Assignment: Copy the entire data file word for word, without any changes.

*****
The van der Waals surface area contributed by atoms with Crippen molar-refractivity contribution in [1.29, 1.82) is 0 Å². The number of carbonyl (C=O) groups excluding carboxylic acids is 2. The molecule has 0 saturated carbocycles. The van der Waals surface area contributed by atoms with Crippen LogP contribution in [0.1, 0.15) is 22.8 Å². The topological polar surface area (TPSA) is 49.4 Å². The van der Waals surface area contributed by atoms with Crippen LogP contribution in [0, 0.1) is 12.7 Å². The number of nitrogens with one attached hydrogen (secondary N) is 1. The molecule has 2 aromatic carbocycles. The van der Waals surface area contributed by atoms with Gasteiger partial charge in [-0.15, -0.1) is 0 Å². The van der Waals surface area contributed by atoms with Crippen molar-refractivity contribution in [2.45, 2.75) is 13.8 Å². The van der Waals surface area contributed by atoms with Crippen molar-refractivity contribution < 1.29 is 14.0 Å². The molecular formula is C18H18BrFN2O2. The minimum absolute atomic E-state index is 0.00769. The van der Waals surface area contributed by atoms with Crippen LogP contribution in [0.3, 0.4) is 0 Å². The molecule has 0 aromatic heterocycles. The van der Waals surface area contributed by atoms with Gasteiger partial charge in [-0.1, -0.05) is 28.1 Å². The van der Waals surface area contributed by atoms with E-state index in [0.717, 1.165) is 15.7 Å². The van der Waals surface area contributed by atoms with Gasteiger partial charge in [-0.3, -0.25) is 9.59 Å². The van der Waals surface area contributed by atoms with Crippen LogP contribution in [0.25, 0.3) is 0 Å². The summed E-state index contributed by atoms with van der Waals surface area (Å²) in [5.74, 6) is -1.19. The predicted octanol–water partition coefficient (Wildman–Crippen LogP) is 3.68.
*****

The van der Waals surface area contributed by atoms with Crippen molar-refractivity contribution in [1.29, 1.82) is 0 Å². The number of carbonyl (C=O) groups excluding carboxylic acids is 2. The molecule has 0 saturated carbocycles. The van der Waals surface area contributed by atoms with Crippen LogP contribution in [0.1, 0.15) is 22.8 Å². The topological polar surface area (TPSA) is 49.4 Å². The van der Waals surface area contributed by atoms with Crippen LogP contribution in [0, 0.1) is 12.7 Å². The number of nitrogens with one attached hydrogen (secondary N) is 1. The molecule has 2 aromatic carbocycles. The van der Waals surface area contributed by atoms with Gasteiger partial charge in [-0.15, -0.1) is 0 Å². The van der Waals surface area contributed by atoms with Crippen molar-refractivity contribution in [2.45, 2.75) is 13.8 Å². The van der Waals surface area contributed by atoms with Crippen molar-refractivity contribution < 1.29 is 14.0 Å². The molecular formula is C18H18BrFN2O2. The minimum absolute atomic E-state index is 0.00769. The van der Waals surface area contributed by atoms with Crippen LogP contribution in [0.3, 0.4) is 0 Å². The molecule has 0 aromatic heterocycles. The van der Waals surface area contributed by atoms with Gasteiger partial charge in [-0.1, -0.05) is 28.1 Å². The van der Waals surface area contributed by atoms with E-state index in [0.717, 1.165) is 15.7 Å². The van der Waals surface area contributed by atoms with Gasteiger partial charge in [-0.3, -0.25) is 9.59 Å². The van der Waals surface area contributed by atoms with Crippen LogP contribution in [0.25, 0.3) is 0 Å². The summed E-state index contributed by atoms with van der Waals surface area (Å²) in [5.74, 6) is -1.19. The predicted octanol–water partition coefficient (Wildman–Crippen LogP) is 3.68.